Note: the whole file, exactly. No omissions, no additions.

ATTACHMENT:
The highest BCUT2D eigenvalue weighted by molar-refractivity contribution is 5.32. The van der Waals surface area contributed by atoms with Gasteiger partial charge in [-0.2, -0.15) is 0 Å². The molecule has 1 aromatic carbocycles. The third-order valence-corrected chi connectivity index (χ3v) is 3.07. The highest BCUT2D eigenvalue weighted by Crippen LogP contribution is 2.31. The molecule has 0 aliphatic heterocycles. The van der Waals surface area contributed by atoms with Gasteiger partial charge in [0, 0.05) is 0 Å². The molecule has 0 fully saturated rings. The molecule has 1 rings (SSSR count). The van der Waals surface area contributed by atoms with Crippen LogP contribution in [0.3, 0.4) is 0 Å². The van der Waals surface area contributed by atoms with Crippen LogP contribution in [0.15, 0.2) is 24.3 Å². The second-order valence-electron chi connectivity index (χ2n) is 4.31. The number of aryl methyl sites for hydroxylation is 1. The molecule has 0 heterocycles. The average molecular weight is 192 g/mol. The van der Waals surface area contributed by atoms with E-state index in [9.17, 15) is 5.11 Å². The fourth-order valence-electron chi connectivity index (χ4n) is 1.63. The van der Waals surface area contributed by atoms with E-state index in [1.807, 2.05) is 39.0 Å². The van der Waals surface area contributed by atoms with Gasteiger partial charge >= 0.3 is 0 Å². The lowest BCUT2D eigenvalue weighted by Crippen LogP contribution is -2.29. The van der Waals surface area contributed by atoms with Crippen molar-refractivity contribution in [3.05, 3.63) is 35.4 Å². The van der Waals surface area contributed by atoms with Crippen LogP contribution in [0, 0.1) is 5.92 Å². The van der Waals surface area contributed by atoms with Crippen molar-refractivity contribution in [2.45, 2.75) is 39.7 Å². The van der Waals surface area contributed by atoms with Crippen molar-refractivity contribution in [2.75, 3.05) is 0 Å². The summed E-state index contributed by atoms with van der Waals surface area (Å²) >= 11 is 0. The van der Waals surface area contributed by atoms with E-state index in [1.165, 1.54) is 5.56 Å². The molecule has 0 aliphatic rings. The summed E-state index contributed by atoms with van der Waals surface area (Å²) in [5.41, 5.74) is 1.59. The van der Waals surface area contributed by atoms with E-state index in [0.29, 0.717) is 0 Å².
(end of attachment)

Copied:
The highest BCUT2D eigenvalue weighted by molar-refractivity contribution is 5.32. The van der Waals surface area contributed by atoms with Gasteiger partial charge in [-0.2, -0.15) is 0 Å². The molecule has 1 aromatic carbocycles. The third-order valence-corrected chi connectivity index (χ3v) is 3.07. The highest BCUT2D eigenvalue weighted by Crippen LogP contribution is 2.31. The molecule has 0 aliphatic heterocycles. The van der Waals surface area contributed by atoms with Gasteiger partial charge in [0, 0.05) is 0 Å². The molecule has 0 fully saturated rings. The molecule has 1 rings (SSSR count). The van der Waals surface area contributed by atoms with Crippen LogP contribution in [0.3, 0.4) is 0 Å². The van der Waals surface area contributed by atoms with Crippen LogP contribution in [0.15, 0.2) is 24.3 Å². The second-order valence-electron chi connectivity index (χ2n) is 4.31. The number of aryl methyl sites for hydroxylation is 1. The molecule has 0 heterocycles. The average molecular weight is 192 g/mol. The van der Waals surface area contributed by atoms with E-state index in [9.17, 15) is 5.11 Å². The fourth-order valence-electron chi connectivity index (χ4n) is 1.63. The van der Waals surface area contributed by atoms with E-state index in [1.807, 2.05) is 39.0 Å². The van der Waals surface area contributed by atoms with Gasteiger partial charge >= 0.3 is 0 Å². The lowest BCUT2D eigenvalue weighted by Crippen LogP contribution is -2.29. The van der Waals surface area contributed by atoms with Crippen molar-refractivity contribution in [3.05, 3.63) is 35.4 Å². The van der Waals surface area contributed by atoms with Crippen LogP contribution in [0, 0.1) is 5.92 Å². The van der Waals surface area contributed by atoms with Crippen molar-refractivity contribution in [2.45, 2.75) is 39.7 Å². The van der Waals surface area contributed by atoms with Crippen molar-refractivity contribution in [2.75, 3.05) is 0 Å². The summed E-state index contributed by atoms with van der Waals surface area (Å²) >= 11 is 0. The van der Waals surface area contributed by atoms with E-state index in [1.165, 1.54) is 5.56 Å². The molecule has 0 aliphatic rings. The summed E-state index contributed by atoms with van der Waals surface area (Å²) in [5.41, 5.74) is 1.59. The van der Waals surface area contributed by atoms with E-state index in [0.29, 0.717) is 0 Å².